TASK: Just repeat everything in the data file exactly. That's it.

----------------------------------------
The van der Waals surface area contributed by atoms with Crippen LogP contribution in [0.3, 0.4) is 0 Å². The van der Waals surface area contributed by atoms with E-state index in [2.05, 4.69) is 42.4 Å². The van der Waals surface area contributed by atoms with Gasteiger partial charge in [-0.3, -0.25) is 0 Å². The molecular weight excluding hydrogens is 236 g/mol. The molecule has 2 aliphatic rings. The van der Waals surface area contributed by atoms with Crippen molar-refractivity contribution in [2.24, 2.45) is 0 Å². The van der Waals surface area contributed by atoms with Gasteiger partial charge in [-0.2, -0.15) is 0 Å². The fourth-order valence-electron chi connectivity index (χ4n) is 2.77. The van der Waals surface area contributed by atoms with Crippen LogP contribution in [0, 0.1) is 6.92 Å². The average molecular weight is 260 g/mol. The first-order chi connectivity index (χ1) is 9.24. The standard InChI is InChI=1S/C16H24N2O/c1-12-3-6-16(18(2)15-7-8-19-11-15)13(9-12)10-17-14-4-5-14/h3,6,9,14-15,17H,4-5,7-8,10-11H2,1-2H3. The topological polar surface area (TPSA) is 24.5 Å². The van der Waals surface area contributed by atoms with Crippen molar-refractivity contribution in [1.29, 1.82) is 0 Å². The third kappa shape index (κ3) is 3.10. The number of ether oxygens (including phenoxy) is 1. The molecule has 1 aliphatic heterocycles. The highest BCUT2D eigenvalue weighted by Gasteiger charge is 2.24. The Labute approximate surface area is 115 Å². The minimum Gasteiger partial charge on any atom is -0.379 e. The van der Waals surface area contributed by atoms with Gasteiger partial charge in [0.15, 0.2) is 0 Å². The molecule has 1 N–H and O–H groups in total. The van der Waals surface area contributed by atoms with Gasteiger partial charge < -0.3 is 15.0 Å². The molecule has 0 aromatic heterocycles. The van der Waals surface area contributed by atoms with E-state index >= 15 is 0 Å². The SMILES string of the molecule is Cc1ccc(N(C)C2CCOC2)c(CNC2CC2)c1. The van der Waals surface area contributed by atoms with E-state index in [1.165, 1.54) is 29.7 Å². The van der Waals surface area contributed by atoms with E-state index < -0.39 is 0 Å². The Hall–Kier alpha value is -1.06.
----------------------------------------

The van der Waals surface area contributed by atoms with Crippen LogP contribution in [0.3, 0.4) is 0 Å². The van der Waals surface area contributed by atoms with E-state index in [2.05, 4.69) is 42.4 Å². The van der Waals surface area contributed by atoms with Gasteiger partial charge in [-0.3, -0.25) is 0 Å². The molecular weight excluding hydrogens is 236 g/mol. The molecule has 2 aliphatic rings. The van der Waals surface area contributed by atoms with Crippen molar-refractivity contribution in [2.24, 2.45) is 0 Å². The van der Waals surface area contributed by atoms with Gasteiger partial charge in [-0.2, -0.15) is 0 Å². The fourth-order valence-electron chi connectivity index (χ4n) is 2.77. The van der Waals surface area contributed by atoms with Crippen LogP contribution in [0, 0.1) is 6.92 Å². The average molecular weight is 260 g/mol. The first-order chi connectivity index (χ1) is 9.24. The standard InChI is InChI=1S/C16H24N2O/c1-12-3-6-16(18(2)15-7-8-19-11-15)13(9-12)10-17-14-4-5-14/h3,6,9,14-15,17H,4-5,7-8,10-11H2,1-2H3. The topological polar surface area (TPSA) is 24.5 Å². The van der Waals surface area contributed by atoms with Crippen molar-refractivity contribution in [1.29, 1.82) is 0 Å². The third kappa shape index (κ3) is 3.10. The number of ether oxygens (including phenoxy) is 1. The molecule has 1 aliphatic heterocycles. The highest BCUT2D eigenvalue weighted by Gasteiger charge is 2.24. The Labute approximate surface area is 115 Å². The minimum Gasteiger partial charge on any atom is -0.379 e. The van der Waals surface area contributed by atoms with Gasteiger partial charge in [0.15, 0.2) is 0 Å². The molecule has 1 N–H and O–H groups in total. The van der Waals surface area contributed by atoms with Gasteiger partial charge < -0.3 is 15.0 Å². The molecule has 0 aromatic heterocycles. The van der Waals surface area contributed by atoms with E-state index >= 15 is 0 Å². The SMILES string of the molecule is Cc1ccc(N(C)C2CCOC2)c(CNC2CC2)c1. The van der Waals surface area contributed by atoms with E-state index in [1.165, 1.54) is 29.7 Å². The van der Waals surface area contributed by atoms with E-state index < -0.39 is 0 Å². The Hall–Kier alpha value is -1.06.